A recent study of non-vegans, reported in The Independent by Rachel Hosie reveals that the holier-than-thou attitudes of vegans to meat-eaters put some omnivores off going vegan or vegetarian. This may hold lessons for organisations running social marketing campaigns designed to get folk to make lifestyle changes for their personal benefit or the greater good.

Whether it’s wearing seat belts, recycling waste, using energy-efficient light bulbs or cutting back on fossil fuel use, some people get the message first time round. Over time, as the behaviour changing messages are repeated, reheated and re-served, those who haven’t responded tend to move from being disinterested, to being passively resistant to change. Some then become hostile and actively opposed to change, a stance that can be reinforced by the ability to form alliances of the aggrieved on social media.

We all know smokers who would prefer to die coughing and others who don’t give a fig about the environment, despite the growing crescendo of messages calling for behaviour change. Indeed the hostility of poorly educated, white working class voters to ‘urban elites’ telling them how to live their lives, is attributed by some commentators as a major factor in the election of Donald Trump.

Veganism is slightly different to these examples. There is no overwhelming social or scientific consensus that if the world went meat-free, it would be better for human health, animals or the environment. Not that this deters the promoters of veganism, some of whom appear to be becoming more vociferous in their campaigning.

A positive outcome is the growing number of restaurants that have vegan and vegetarian food options on their menus. But there is a big downside to the campaign – a growing blowback from omnivores who have become hostile to the pro-vegan message and those communicating it.

The study reported by The Independent was undertaken by VoucherCodesPro, involving 2363 Britons aged 18 and over. It found that 26 per cent of meat-eaters are discouraged from giving up meat and/or all animal products due to “the attitude of certain vegetarians/vegans.”

And when quizzed on exactly why, the top responses were: “they were quite aggressive to those eating meat” (37 per cent) and “they consider their way of eating to be the only way.”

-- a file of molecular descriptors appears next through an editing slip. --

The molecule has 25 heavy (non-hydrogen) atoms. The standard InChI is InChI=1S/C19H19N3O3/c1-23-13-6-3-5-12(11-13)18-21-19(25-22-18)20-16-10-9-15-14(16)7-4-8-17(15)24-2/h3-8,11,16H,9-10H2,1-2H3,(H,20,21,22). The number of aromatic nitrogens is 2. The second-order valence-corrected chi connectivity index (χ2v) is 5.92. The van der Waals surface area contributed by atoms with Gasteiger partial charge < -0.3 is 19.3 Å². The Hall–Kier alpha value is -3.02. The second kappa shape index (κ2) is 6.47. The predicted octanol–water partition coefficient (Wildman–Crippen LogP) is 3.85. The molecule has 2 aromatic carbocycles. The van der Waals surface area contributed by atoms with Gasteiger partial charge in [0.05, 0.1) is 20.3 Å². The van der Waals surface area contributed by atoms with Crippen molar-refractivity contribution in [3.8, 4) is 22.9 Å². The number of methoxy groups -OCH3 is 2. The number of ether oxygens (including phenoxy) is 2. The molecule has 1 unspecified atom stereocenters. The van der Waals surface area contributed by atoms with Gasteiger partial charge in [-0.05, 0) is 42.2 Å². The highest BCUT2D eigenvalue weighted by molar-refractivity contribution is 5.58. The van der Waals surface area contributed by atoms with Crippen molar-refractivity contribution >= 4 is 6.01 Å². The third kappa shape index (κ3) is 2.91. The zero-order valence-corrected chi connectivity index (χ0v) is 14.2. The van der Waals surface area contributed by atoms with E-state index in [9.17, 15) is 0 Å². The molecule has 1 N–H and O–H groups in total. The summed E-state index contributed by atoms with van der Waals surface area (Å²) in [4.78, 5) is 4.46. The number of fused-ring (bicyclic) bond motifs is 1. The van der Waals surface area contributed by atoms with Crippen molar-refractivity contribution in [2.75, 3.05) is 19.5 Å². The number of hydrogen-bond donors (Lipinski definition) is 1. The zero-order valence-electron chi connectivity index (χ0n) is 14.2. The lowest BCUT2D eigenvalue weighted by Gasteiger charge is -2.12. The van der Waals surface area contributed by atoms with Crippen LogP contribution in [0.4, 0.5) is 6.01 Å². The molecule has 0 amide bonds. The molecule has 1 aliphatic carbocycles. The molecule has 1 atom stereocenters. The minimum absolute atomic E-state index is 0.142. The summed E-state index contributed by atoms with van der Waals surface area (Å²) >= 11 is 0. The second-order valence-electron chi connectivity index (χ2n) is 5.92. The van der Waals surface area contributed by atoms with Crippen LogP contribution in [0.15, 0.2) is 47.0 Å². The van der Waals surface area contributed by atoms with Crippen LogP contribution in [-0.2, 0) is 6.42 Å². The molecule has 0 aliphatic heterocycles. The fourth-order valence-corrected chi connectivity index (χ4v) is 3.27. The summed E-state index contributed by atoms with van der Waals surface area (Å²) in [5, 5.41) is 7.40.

There were four other reasons that were more influential in putting omnivores off going vegetarian or vegan but the aggressiveness of vegans rings a warning bell for social marketers. Perhaps the message that vegan activists are slow to learn is that lecturing to, patronising, or being actively hostile to those you wish to change, is a recipe for failure.

Clearly New Zealand’s road safety campaigners learnt this axiom long ago. They have wrought major changes in seemingly entrenched societal attitudes to drink driving through their deft use of humour and cultural touch stones … ‘Drinking? – Legends don’t drive’ … in their social marketing campaigns.

In contrast, vegans in the UK last year ran a high profile Go Vegan campaign which carried the underlying message that if you eat meat or dairy, you are a murderer. Its launch media release said humans’ maltreatment of animals was the “greatest tragedy the world had ever seen”. The campaign aimed to “cast a light into the hidden, dark world of human predation on defenceless others”.

It didn’t work.

In a survey of 2023 Britons who had not seen pro-vegan campaigns before the Go Vegan campaign, 54 per cent said they were less likely to become vegan after being exposed to two of the campaign advertisements. Just 7 per cent said they might consider turning vegan.

In WHAM’s view the failure of vegans to connect with the majority of the population is largely because the campaigns and messaging are devised by committed vegans, usually driven by the force of moral righteousness.

This contrasts with (say) road safety campaigners trying to change attitudes to drink driving. They are driven by rational impulses to achieve a socially desirable outcome and they hire professionals to devise their campaigns, usually based on sound research.

For many of those who want to change the behaviours that drive climate change, child poverty or poor public health, the challenge is to stay in the road safety camp – research-based, dispassionate and professional, ideally with a touch of humour.

Your cause may indeed have a moral dimension, but that’s the last thing you should be communicating to those who may not share your world view. At the very least you may have to fight accusations that you want a “nanny state”. At worst, you may entrench the very behaviours that you wish to change.

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